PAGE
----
# Properties of Exponents

The following properties apply to exponents:

1. (bases are the same
and we are multiplying the two together , then we

add the exponents ).

2. (When we are raising it to a power, we
multiply the exponents).

3. (This is like the distributive property
of exponents, even though that

name doesn't exist, we still treat it act like. We apply the exponents to
everything inside

of the parenthesis .

4. (again similar to property 3, we apply
the exponent to everything).

5. ( anything to the zero power is always
equal to one)

6. (notice again the bases are the same on
the top and bottom)

7. (anytime we have a fraction to a negative
number, we flip the entire

fraction and the negative exponent becomes positive. I actually put a negative
one in this

problem but it could be any negative number).

8. (whenever we have anything to a negative
power, we can take it

opposite of where it is….If it is in the denominator, we take it to the
numerator, if it is in

the numerator, we take it to the denominator…..once we take it opposite of where
it is, it

becomes a positive exponent ). This doesn't apply to negative numbers, just
negative

exponents.

9. (notice here we didn't have a fraction to
begin with, so our first step

is to write it in fraction form and then take it opposite of where it is. Notice
on property 8

and 9, I have actually plugged in numbers, these can actually be any negative
number!

** RADICAL REVIEW
**Before we dive in, lets review radicals a little bit. The number in the
little slot

in the front of the radical is called our index.

**Example:
**, our index is 3

, our index is 4

, our index is 2 (note if there is no number, the index will be 2 by

default)

Our index tells us how many times a number ( or variable )
should be

multiplied by itself before we can take it out of the radical.

**Example:**

Since our index was 2 and we found that 9 times 9 gives us
81, we brought the

9 out.

**Example:
**Since our index was 3 and we found 2 times itself three times gives us 8, we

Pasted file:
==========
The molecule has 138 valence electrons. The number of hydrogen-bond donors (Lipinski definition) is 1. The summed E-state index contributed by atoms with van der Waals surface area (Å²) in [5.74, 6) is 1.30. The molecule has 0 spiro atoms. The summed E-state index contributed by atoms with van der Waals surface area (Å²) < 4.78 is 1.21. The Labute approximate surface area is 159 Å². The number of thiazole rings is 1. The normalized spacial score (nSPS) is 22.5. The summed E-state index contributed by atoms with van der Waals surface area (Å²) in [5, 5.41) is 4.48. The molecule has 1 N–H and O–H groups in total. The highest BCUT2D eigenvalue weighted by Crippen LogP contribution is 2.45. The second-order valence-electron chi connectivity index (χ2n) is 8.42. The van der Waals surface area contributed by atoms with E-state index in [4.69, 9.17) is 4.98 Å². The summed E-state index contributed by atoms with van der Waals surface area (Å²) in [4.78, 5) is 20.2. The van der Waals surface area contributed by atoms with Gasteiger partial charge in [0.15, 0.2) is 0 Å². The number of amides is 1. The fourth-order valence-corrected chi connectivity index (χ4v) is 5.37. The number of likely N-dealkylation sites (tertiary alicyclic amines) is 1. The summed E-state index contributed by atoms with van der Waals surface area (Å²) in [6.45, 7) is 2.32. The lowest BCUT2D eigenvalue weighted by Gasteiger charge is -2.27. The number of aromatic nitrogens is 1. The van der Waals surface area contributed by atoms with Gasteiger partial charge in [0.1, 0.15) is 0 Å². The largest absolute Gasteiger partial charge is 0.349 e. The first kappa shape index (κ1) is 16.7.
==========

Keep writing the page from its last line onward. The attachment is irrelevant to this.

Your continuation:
could bring a 2 out.

Sometimes, we have to leave things in the radical:

**Example:
**Notice in this example, we didn't have a pair of threes to bring out!

Again, you have seen this material before, the difference is that now we are going to mix

in radicals before we do these operations . The first thing we need to look at is how to go

from radical form to exponential form:

RADICAL FORM ->EXPONENTIAL FORM

**Example:**

**Example:**

(remember if there is no number for the index , it is 2 by default!)

**Example:**

(remember if there is no power on something, it is the invisible 1 by default)

**EXPONENTIAL FORM ->RADICAL FORM
**(just like you would expect, in reverse)

**BUT WHY?
**Radicals are bad enough but fractional exponents, that’s even worse! We do
it so we can

use our properties above.

**Example:**

Even though fractions aren't that nice, they are infinitely better than working
with

radicals because we can take advantage of all our properties of exponents.

Simplifying a Number that has a fractional exponential
with a number greater than one

in the numerator

**Example:
**

We always split these up. We put the numerator on the
outside of a pair of parenthesis:

This is going backwards from the property that allows us
to multiply exponents together

when raising it to a power. We then change the inside to a radical form and
simplify it,

then take it to the power on the outside:

Lets look at one with a negative power:

**Example:**

Same step:

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